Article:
Fossil and genetic studies on the origins and expansions of modern humans reveal an increasingly complex mosaic, including regionally structured populations within Africa, and numerous expansions into Eurasia resulting in multiple episodes of interbreeding with other hominins.Read more
Until recently, East Africa preserved the oldest fossil evidence for Homo sapiens, but it remains a key region to explore the emergence of modern
humans as a crossroads for interactions of structured populations within Africa and providing access to routes beyond. In contrast, South Asia is the last major region of Eurasia to present fossil evidence for the arrival of Homo sapiens, despite a similarly pivotal role in putative routes of expansion across Asia. These two regions share a broadly similar size, a coastline on the Indian ocean and a comparable range of habitats, but distinct differences in the evolution of behaviour evident in the archaeological record. In the first part of my talk, I will examine behavioural diversity within the Middle Stone Age of East Africa, based upon a comprehensive synthesis of the archaeological literature and the application of a quantitative approach. This identifies aspects of continuity throughout the MSA, as well as pulses of behavioural diversification, both regarding packages of lithic technology and landscape colonisation. In the second part of my talk, I will focus more broadly on the culture history of South Asia to examine modern human dispersal. With respect to the most current evidence, it appears modern humans used Middle Palaeolithic toolkits to colonise South Asia during MIS 5. In conclusion, I will argue that examinations of human expansion and behavioural variability need to be rooted within a biogeographic framework.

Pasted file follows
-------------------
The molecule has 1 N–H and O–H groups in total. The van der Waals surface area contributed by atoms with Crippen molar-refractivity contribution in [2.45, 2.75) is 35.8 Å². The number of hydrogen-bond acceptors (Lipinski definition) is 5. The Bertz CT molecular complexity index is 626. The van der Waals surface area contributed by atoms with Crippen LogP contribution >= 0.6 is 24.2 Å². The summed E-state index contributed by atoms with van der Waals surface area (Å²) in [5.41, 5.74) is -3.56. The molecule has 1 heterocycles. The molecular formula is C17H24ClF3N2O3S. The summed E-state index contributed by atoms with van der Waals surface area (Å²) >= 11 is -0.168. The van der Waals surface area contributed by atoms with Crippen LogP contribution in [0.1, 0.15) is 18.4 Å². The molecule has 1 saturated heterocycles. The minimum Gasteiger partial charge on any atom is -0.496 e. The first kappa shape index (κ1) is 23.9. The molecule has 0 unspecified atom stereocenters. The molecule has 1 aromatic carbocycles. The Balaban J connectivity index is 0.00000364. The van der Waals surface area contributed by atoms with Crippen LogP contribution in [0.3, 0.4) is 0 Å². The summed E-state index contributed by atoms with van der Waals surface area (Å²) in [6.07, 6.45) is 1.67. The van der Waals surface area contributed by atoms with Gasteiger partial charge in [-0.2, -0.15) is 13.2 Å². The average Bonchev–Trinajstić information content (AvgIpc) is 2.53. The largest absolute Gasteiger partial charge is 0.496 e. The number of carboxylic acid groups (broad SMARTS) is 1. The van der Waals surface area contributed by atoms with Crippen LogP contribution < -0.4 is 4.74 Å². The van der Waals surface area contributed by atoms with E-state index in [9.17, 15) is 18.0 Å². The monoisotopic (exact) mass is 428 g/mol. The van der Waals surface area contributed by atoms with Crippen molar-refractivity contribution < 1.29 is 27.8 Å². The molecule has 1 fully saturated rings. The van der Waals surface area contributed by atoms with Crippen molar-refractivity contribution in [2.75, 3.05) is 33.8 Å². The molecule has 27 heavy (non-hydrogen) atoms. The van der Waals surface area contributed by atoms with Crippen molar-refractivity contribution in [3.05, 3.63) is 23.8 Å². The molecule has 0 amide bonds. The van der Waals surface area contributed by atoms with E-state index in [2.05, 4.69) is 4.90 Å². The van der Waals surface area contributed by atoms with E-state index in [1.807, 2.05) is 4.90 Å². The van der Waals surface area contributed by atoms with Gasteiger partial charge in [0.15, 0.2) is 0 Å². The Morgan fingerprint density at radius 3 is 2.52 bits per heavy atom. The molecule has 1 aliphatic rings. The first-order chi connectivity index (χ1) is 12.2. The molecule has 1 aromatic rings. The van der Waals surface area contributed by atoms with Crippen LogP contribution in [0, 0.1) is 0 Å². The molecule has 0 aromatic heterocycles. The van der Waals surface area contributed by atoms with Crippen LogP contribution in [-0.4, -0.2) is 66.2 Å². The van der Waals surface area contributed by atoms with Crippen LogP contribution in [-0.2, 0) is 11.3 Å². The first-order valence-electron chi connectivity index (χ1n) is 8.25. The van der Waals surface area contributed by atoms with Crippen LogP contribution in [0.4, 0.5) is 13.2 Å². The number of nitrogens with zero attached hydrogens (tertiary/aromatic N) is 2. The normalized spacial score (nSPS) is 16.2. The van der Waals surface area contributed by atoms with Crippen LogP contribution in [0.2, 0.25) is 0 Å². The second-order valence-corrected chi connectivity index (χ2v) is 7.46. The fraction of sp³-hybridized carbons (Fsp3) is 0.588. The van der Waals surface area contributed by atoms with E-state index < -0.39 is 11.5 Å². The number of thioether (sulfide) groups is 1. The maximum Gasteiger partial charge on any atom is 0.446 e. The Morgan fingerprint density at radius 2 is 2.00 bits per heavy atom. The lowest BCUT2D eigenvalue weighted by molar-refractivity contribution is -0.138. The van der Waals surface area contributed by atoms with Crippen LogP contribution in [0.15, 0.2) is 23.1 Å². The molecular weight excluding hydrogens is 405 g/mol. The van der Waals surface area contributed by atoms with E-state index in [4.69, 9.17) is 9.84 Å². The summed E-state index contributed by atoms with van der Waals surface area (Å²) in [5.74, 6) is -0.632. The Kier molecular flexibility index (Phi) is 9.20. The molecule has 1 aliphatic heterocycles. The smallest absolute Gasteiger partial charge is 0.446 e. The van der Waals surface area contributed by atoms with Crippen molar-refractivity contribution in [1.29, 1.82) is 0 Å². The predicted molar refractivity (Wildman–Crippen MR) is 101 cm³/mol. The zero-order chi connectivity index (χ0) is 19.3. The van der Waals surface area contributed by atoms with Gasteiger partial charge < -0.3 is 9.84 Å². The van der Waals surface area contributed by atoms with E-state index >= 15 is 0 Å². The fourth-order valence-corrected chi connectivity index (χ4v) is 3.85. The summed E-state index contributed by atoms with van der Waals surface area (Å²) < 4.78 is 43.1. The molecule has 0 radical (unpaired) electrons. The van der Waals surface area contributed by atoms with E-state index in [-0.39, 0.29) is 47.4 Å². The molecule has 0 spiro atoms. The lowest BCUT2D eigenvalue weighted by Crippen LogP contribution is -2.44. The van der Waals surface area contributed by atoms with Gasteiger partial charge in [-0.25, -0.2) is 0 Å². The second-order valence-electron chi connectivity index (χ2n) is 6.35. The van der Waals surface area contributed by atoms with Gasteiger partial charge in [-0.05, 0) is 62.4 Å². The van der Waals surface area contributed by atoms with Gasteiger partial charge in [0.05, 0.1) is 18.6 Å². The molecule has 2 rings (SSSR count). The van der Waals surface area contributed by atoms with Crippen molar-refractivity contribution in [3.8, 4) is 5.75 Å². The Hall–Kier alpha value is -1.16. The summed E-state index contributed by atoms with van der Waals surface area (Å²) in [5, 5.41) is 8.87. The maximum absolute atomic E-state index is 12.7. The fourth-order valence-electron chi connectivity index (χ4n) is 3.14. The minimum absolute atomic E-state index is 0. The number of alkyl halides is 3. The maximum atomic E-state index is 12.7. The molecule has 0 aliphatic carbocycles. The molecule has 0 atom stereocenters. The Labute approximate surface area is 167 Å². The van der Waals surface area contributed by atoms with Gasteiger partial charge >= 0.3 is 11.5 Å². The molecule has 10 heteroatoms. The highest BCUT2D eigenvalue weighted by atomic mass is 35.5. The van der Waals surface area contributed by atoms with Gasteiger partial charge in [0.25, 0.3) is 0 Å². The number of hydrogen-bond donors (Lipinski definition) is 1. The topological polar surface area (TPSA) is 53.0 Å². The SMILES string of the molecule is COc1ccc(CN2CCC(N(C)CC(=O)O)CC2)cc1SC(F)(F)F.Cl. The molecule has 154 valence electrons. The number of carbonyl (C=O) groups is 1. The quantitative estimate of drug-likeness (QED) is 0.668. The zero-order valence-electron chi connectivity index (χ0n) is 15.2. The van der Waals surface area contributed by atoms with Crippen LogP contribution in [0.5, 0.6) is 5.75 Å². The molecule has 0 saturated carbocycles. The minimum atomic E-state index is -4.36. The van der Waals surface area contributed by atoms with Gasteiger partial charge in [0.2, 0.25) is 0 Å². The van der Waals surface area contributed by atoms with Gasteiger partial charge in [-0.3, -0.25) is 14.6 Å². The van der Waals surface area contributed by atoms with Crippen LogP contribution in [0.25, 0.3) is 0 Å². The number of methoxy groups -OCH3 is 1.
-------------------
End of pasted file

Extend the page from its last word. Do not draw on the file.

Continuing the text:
Date, Time:23/04/2018, 16:00 h – 17:00 h